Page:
Fed Preview: Near-Term Path Set in Stone, All Eyes on 2019 and Beyond

Matt Weller
By :  ,  Head of Market Research

It’s a testament to the success of the Federal Reserve’s post-crisis “Communication-as-a-Policy-Tool” philosophy that investors have “known” the outcome of this week’s Fed meeting (and likely the November and December Fed meetings as well) for weeks already.

It’s essentially a certainty that the central bank will raise interest rates by 25bps at the conclusion of tomorrow’s meeting, and that outcome has been completely discounted by the traders, meaning it won’t lead to a much of a market reaction in and of itself. Fed Chair Jerome Powell and Company are also likely to leave the door open to an interest rate hike in December, without pre-committing to any action.

With the near-term outlook for monetary policy essentially “in the bag,” markets will key in on the Fed’s longer-term economic projections. Specifically, traders will be watching the Fed’s infamous “dot plot” of interest rate expectations to see if the median Fed member raises his/her expectation from the current three interest rate increases expected in 2019. In our opinion, the FOMC will lean toward a more cautious, wait-and-see approach toward rates in 2019, especially as trade tensions between the US and major partners including China show no signs of resolving any time soon.

Looking beyond just next year, the central bank will also release economic projections through 2021 for the first time. With interest rates expected to reach the central bank’s “longer-run” neutral rate as soon as next year, it will be interesting to see how the Fed sees economic growth and inflation developing once the impact of last December’s tax cuts has faded.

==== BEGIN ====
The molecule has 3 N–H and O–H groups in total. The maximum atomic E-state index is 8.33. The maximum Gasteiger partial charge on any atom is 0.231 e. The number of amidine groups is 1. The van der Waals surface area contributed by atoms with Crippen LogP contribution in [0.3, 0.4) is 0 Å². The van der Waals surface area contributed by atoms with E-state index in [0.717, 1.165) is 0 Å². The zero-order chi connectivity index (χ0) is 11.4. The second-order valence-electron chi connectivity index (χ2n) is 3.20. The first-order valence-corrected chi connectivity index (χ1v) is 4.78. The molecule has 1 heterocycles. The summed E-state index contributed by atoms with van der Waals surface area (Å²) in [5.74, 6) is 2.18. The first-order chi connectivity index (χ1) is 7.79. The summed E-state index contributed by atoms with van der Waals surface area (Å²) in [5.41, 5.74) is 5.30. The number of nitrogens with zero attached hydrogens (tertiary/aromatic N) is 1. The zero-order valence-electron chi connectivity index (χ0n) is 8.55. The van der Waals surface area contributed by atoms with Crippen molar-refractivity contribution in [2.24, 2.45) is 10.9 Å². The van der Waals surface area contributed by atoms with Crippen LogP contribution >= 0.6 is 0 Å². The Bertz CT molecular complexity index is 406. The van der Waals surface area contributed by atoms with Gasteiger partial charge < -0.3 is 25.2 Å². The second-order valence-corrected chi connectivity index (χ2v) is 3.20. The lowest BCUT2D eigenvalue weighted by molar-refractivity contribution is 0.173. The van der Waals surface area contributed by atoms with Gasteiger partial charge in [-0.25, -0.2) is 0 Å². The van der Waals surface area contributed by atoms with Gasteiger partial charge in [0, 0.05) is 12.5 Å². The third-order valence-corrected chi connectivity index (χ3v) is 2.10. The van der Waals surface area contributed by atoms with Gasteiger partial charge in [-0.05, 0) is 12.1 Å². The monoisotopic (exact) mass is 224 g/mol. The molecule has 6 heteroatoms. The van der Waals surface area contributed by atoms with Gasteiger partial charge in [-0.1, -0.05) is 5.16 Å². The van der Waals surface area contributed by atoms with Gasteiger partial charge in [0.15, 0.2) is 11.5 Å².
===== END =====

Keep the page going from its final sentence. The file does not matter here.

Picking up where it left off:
Another noteworthy development will come from the FOMC statement. As we noted in our recap to last month’s FOMC meeting, the central bank made only minor revisions to its statement last time around, though some analysts believe that the central bank will tone down its characterization of current monetary policy. One prediction is that the long-included statement about monetary policy remaining “accommodative” will be revised to state that “monetary policy remains somewhat accommodative.” While such a change seems relatively innocuous, it could signal that the Fed sees an end to its consistent interest rate hikes on the horizon.

Finally, Fed Chair Powell’s press conference with Congress will likely be focused on tariffs and trade issues. If Powell sounds more hesitant and concerned about the impact of the latest import taxes on economic growth, we could see a bearish reaction in the US dollar and a bullish move in US stocks.

Heading into tomorrow’s release, the US dollar index is still consolidating near the neckline of the head-and-shoulders pattern we highlighted two weeks ago. A break below last week’s low at 93.81 could confirm the pattern and open the door for a drop toward the 50% or 61.8% Fibonacci retracements at 93.11 and 92.19 respectively. Meanwhile, a rally through the near-term bearish trend line around 94.50 could herald another leg higher for the greenback, with initial resistance emerging at around 95.70.

Source: TradingView, FOREX.com


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